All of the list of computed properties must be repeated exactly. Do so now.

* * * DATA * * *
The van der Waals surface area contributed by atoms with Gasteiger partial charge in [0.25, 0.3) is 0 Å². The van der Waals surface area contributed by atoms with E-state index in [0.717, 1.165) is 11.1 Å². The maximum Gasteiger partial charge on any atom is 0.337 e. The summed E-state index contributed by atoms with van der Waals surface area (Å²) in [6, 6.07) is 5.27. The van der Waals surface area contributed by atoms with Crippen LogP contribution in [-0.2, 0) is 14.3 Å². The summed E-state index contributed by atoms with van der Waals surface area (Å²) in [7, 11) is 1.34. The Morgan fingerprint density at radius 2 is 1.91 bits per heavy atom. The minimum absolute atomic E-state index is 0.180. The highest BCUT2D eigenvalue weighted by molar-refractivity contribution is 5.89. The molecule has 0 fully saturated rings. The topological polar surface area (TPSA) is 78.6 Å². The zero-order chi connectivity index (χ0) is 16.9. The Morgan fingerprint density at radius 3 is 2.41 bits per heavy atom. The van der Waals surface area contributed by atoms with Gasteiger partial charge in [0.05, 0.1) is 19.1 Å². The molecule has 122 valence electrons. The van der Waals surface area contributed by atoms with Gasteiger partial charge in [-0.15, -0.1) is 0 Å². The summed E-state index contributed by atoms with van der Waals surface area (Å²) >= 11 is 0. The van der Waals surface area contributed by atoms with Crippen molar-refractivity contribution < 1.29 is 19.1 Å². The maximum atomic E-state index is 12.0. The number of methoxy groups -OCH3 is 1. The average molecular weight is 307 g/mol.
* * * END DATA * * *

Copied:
The van der Waals surface area contributed by atoms with Gasteiger partial charge in [0.25, 0.3) is 0 Å². The van der Waals surface area contributed by atoms with E-state index in [0.717, 1.165) is 11.1 Å². The maximum Gasteiger partial charge on any atom is 0.337 e. The summed E-state index contributed by atoms with van der Waals surface area (Å²) in [6, 6.07) is 5.27. The van der Waals surface area contributed by atoms with Crippen LogP contribution in [-0.2, 0) is 14.3 Å². The summed E-state index contributed by atoms with van der Waals surface area (Å²) in [7, 11) is 1.34. The Morgan fingerprint density at radius 2 is 1.91 bits per heavy atom. The minimum absolute atomic E-state index is 0.180. The highest BCUT2D eigenvalue weighted by molar-refractivity contribution is 5.89. The molecule has 0 fully saturated rings. The topological polar surface area (TPSA) is 78.6 Å². The zero-order chi connectivity index (χ0) is 16.9. The Morgan fingerprint density at radius 3 is 2.41 bits per heavy atom. The van der Waals surface area contributed by atoms with Gasteiger partial charge in [0.05, 0.1) is 19.1 Å². The molecule has 122 valence electrons. The van der Waals surface area contributed by atoms with Gasteiger partial charge in [-0.15, -0.1) is 0 Å². The summed E-state index contributed by atoms with van der Waals surface area (Å²) >= 11 is 0. The van der Waals surface area contributed by atoms with Crippen molar-refractivity contribution < 1.29 is 19.1 Å². The maximum atomic E-state index is 12.0. The number of methoxy groups -OCH3 is 1. The average molecular weight is 307 g/mol.